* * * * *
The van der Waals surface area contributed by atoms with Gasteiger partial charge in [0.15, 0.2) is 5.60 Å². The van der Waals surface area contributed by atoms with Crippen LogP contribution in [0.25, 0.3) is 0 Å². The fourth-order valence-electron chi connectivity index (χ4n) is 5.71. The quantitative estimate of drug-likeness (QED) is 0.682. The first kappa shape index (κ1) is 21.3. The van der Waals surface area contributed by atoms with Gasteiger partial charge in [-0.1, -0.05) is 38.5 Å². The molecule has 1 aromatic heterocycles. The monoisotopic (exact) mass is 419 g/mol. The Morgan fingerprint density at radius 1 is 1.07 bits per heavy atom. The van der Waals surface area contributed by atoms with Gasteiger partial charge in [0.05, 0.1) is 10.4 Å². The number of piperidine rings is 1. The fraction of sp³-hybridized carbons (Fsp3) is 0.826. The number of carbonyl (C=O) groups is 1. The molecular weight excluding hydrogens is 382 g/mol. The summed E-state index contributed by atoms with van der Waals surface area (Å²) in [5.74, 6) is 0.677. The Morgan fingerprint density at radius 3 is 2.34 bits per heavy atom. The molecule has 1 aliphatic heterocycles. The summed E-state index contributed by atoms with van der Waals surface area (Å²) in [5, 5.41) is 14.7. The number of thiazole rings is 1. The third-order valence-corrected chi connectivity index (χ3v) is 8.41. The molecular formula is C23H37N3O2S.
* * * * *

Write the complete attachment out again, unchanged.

The van der Waals surface area contributed by atoms with Gasteiger partial charge in [0.15, 0.2) is 5.60 Å². The van der Waals surface area contributed by atoms with Crippen LogP contribution in [0.25, 0.3) is 0 Å². The fourth-order valence-electron chi connectivity index (χ4n) is 5.71. The quantitative estimate of drug-likeness (QED) is 0.682. The first kappa shape index (κ1) is 21.3. The van der Waals surface area contributed by atoms with Gasteiger partial charge in [-0.1, -0.05) is 38.5 Å². The molecule has 1 aromatic heterocycles. The monoisotopic (exact) mass is 419 g/mol. The Morgan fingerprint density at radius 1 is 1.07 bits per heavy atom. The van der Waals surface area contributed by atoms with Gasteiger partial charge in [0.05, 0.1) is 10.4 Å². The number of piperidine rings is 1. The fraction of sp³-hybridized carbons (Fsp3) is 0.826. The number of carbonyl (C=O) groups is 1. The molecular weight excluding hydrogens is 382 g/mol. The summed E-state index contributed by atoms with van der Waals surface area (Å²) in [5.74, 6) is 0.677. The Morgan fingerprint density at radius 3 is 2.34 bits per heavy atom. The molecule has 1 aliphatic heterocycles. The summed E-state index contributed by atoms with van der Waals surface area (Å²) in [5, 5.41) is 14.7. The number of thiazole rings is 1. The third-order valence-corrected chi connectivity index (χ3v) is 8.41. The molecular formula is C23H37N3O2S.